This shelving system was inexpensive and easy to build, and it looks much better than some store-bought, plastic contraption.
The design doesn’t require a lot of materials: four oak boards, twelve 1/2-in. dowels, one 1/8-in. dowel and an oak 1×2. I started out using 3/4-in. divider boards, but the proportions looked a little goofy, so I ripped them down with my band saw to about 3/8 in. I think 1/4-in. plywood would work fine, but you might want to cap the ends with solid wood if you go that route. The materials cost me about $65.
After you cut the boards to size, it works best to clamp them all together and then drill the 1/2-in. holes through all of them at the same time with a Forstner bit. If the holes are the exact size as the dowels, you’ll end up fighting every dowel during assembly. I enlarged the holes a bit using a 3/8-in. dowel wrapped in rough sandpaper.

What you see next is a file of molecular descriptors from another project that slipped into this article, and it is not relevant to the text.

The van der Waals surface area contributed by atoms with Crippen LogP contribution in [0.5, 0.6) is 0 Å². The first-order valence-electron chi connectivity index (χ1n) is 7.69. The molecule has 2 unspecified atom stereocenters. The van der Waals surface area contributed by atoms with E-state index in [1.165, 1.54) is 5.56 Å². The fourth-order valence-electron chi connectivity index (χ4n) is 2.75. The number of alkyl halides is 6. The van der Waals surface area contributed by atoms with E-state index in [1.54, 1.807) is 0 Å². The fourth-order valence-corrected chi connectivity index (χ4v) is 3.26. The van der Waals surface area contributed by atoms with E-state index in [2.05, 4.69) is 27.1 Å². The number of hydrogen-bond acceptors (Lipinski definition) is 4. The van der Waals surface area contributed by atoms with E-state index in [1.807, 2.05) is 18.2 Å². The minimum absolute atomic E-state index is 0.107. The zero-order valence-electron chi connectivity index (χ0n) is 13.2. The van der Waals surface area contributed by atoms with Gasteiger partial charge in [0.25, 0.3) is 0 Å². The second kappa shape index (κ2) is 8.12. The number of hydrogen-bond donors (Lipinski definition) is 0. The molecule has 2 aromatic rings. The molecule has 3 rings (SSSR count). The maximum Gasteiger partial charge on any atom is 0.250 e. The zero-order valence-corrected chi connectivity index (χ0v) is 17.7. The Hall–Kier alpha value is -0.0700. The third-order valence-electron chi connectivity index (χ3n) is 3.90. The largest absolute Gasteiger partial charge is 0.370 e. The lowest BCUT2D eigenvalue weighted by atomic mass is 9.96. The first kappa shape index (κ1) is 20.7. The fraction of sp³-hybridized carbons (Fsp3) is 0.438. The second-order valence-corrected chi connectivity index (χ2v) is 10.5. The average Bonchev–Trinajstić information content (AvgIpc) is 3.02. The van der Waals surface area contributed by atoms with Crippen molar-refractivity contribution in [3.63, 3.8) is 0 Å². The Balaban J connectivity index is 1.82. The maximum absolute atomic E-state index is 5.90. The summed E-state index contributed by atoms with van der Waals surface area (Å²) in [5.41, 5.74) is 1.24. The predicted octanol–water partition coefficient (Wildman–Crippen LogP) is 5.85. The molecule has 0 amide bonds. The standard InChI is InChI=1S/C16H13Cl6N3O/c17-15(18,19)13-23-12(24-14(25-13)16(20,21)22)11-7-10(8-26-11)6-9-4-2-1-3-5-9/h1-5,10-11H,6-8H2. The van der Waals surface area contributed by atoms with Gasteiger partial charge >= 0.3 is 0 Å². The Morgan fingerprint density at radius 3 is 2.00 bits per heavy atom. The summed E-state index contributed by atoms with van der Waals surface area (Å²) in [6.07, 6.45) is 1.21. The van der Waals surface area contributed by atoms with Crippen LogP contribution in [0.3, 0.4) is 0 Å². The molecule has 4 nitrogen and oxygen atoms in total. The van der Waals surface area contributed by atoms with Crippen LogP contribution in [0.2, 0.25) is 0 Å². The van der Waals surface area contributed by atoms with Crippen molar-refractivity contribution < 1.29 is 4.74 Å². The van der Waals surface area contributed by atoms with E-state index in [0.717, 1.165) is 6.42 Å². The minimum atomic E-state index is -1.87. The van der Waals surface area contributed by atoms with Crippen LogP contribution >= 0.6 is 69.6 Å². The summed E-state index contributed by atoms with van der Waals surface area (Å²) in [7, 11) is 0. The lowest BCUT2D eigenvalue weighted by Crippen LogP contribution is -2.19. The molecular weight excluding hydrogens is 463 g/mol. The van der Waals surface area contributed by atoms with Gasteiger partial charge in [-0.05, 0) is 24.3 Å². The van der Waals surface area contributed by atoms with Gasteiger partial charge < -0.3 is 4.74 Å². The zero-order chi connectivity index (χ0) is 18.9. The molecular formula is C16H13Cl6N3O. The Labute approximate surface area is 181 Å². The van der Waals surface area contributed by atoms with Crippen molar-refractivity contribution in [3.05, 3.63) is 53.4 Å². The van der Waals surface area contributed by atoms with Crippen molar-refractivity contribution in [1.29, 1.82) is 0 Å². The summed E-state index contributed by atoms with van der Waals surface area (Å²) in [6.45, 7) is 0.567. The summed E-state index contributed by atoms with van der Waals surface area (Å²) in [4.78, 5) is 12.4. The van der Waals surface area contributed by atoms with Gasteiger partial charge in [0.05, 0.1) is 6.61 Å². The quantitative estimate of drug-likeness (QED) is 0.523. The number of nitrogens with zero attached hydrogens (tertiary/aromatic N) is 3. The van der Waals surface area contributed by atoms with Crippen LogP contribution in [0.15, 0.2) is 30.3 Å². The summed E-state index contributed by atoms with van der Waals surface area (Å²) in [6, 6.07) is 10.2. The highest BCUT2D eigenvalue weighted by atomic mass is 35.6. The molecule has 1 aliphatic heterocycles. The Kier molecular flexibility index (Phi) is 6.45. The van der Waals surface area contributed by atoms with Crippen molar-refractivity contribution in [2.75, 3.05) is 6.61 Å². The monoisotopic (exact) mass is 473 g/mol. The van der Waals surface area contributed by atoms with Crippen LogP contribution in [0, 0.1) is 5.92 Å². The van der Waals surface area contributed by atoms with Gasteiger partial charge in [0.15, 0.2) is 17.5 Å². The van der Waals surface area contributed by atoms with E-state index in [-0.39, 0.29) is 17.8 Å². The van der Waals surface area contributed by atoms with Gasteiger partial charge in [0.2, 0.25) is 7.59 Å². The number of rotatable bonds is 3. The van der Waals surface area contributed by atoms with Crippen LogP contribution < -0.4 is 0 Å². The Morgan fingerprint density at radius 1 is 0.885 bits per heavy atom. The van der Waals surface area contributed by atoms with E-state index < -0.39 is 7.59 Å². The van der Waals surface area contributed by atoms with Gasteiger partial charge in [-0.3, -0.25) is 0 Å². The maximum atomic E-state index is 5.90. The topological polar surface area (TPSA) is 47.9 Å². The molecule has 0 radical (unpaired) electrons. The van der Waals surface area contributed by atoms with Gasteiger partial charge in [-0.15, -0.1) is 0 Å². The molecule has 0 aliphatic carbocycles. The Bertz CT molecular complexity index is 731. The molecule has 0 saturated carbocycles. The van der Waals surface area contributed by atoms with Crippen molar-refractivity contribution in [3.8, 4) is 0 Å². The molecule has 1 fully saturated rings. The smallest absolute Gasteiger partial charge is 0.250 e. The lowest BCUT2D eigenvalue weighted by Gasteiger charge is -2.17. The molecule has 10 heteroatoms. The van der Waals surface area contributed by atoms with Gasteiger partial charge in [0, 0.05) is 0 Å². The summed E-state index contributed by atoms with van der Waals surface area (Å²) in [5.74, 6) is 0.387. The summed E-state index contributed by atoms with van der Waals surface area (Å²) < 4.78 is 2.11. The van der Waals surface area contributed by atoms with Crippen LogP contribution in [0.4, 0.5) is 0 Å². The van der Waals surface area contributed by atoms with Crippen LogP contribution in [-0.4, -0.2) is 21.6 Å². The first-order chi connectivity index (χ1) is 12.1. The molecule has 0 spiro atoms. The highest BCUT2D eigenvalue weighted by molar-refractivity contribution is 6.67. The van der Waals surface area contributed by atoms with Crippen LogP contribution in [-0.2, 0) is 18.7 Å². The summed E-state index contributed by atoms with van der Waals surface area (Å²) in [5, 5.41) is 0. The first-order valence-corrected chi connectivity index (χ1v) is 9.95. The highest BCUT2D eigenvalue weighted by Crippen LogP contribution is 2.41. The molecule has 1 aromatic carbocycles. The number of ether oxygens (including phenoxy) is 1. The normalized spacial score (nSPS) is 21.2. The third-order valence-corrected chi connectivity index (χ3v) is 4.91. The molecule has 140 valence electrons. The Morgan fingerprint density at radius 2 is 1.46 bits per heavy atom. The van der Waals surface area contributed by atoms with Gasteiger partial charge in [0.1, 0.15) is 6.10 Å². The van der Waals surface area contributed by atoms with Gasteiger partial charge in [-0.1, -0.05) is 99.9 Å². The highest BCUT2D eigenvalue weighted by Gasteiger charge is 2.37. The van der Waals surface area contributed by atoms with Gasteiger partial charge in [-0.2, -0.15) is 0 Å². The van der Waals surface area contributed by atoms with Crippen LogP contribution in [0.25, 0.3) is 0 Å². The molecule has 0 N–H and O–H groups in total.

The 1/2-in. dowels are pinned in place with 1/8-in. dowels on both sides of the two end divider boards. Each dowel has only one pin at each end. I alternated the dowels so one has a pin on the inside of the end divider board and the dowel next to it has one on the outside. There are no pins needed on any of the middle divider boards.
Each divider board is separated at the top with one 1×2 at the front and one at the back. I secured the shelf by screwing down into the 1x2s from inside the cabinet. It’s easiest to finish all the pieces before you assemble them. I drilled 1/2-in. holes in a scrap piece of wood to hold the dowels in place while I brushed on the polyurethane.
The whole project took only a few hours of cutting and assembly, and a couple more of finishing and installation. I was concerned that individual papers might slip through the dowels, but that hasn’t been a problem. This was one of those projects that worked out even better than I envisioned—which isn’t always the case.
— Mark Petersen, Contributing Editor
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